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Oracle® Database Administrator's Guide
11g Release 2 (11.2)
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Managing Multiple Database Instances on a Single Server

Oracle Database provides a method for managing CPU allocations on a multi-CPU server running multiple database instances. This method is called instance caging. Instance caging and Oracle Database Resource Manager (the Resource Manager) work together to support desired levels of service across multiple instances.

This section contains:

About Instance Caging

You might decide to run multiple Oracle database instances on a single multi-CPU server. A typical reason to do so would be server consolidation—using available hardware resources more efficiently. When running multiple instances on a single server, the instances compete for CPU. One resource-intensive database instance could significantly degrade the performance of the other instances. For example, on a 16-CPU system with four database instances, the operating system might be running one database instance on the majority of the CPUs during a period of heavy load for that instance. This could degrade performance in the other three instances. CPU allocation decisions such as this are made solely by the operating system; the user generally has no control over them.

A simple way to limit CPU consumption for each database instance is to use instance caging. Instance caging is a method that uses an initialization parameter to limit the number of CPUs that an instance can use simultaneously. In the previous example, if you use instance caging to limit the number of CPUs to four for each of the four instances, there is less likelihood that one instance can interfere with the others. When constrained to four CPUs, an instance might become CPU-bound. This is when the Resource Manager begins to do its work to allocate CPU among the various database sessions according to the resource plan that you set for the instance. Thus, instance caging and the Resource Manager together provide a simple, effective way to manage multiple instances on a single server.

There are two typical approaches to instance caging for a server:

  • Over-provisioning—You would use this approach for non-critical databases such as development and test systems, or low-load non-critical production systems. In this approach, the sum of the CPU limits for each instance exceeds the actual number of CPUs on the system. For example, on a 4-CPU system with four database instances, you might limit each instance to three CPUs. When a server is over-provisioned in this way, the instances can impact each other's performance. However, instance caging limits the impact and helps provide somewhat predictable performance. However, if one of the instances has a period of high load, the CPUs are available to handle it. This is a reasonable approach for non-critical systems, because one or more of the instances may frequently be idle or at a very low load.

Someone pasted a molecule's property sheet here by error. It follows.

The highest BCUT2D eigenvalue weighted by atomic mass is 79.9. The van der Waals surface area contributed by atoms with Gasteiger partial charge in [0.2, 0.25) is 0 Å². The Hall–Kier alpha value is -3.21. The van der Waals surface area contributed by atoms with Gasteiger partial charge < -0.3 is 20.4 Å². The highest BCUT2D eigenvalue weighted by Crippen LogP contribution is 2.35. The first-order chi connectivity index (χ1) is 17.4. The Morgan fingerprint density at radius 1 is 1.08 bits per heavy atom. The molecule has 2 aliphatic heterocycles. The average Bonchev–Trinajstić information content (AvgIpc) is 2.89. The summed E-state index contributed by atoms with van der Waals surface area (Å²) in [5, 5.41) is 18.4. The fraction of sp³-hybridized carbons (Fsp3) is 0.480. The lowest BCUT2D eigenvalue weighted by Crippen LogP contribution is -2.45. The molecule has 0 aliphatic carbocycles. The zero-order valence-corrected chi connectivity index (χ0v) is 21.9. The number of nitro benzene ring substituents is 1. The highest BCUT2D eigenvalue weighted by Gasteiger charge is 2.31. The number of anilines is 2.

• Partitioning—This approach is for critical production systems, where you want to prevent instances from interfering with each other. You allocate CPUs such that the sum of all allocations is equal to the number of CPUs on the server. For example, on a 16-server system, you might allocate 8 CPUs to the first instance, 4 CPUs to the second, and 2 each to the remaining two instances. By dedicating CPU resources to each database instance, the load on one instance cannot affect another's, and each instance performs predictably.

Using Instance Caging with Maximum Utilization Limit

If you enable instance caging and set a maximum utilization limit in your resource plan, then the absolute limit is computed as a percentage of the allocated CPU resources.

For example, if you enable instance caging and set the CPU_COUNT to 4, and a consumer group has a maximum utilization limit of 50%, then the consumer group can use a maximum of 50% of 4 CPUs, which is 2 CPUs.

Enabling Instance Caging

To enable instance caging, do the following for each instance on the server:

  1. Enable the Resource Manager by assigning a resource plan, and ensure that the resource plan has CPU directives, using the MGMT_P1 through MGMT_P8 parameters.

    See "Enabling Oracle Database Resource Manager and Switching Plans" for instructions.

  2. Set the cpu_count initialization parameter.

    This is a dynamic parameter, and can be set with the following statement: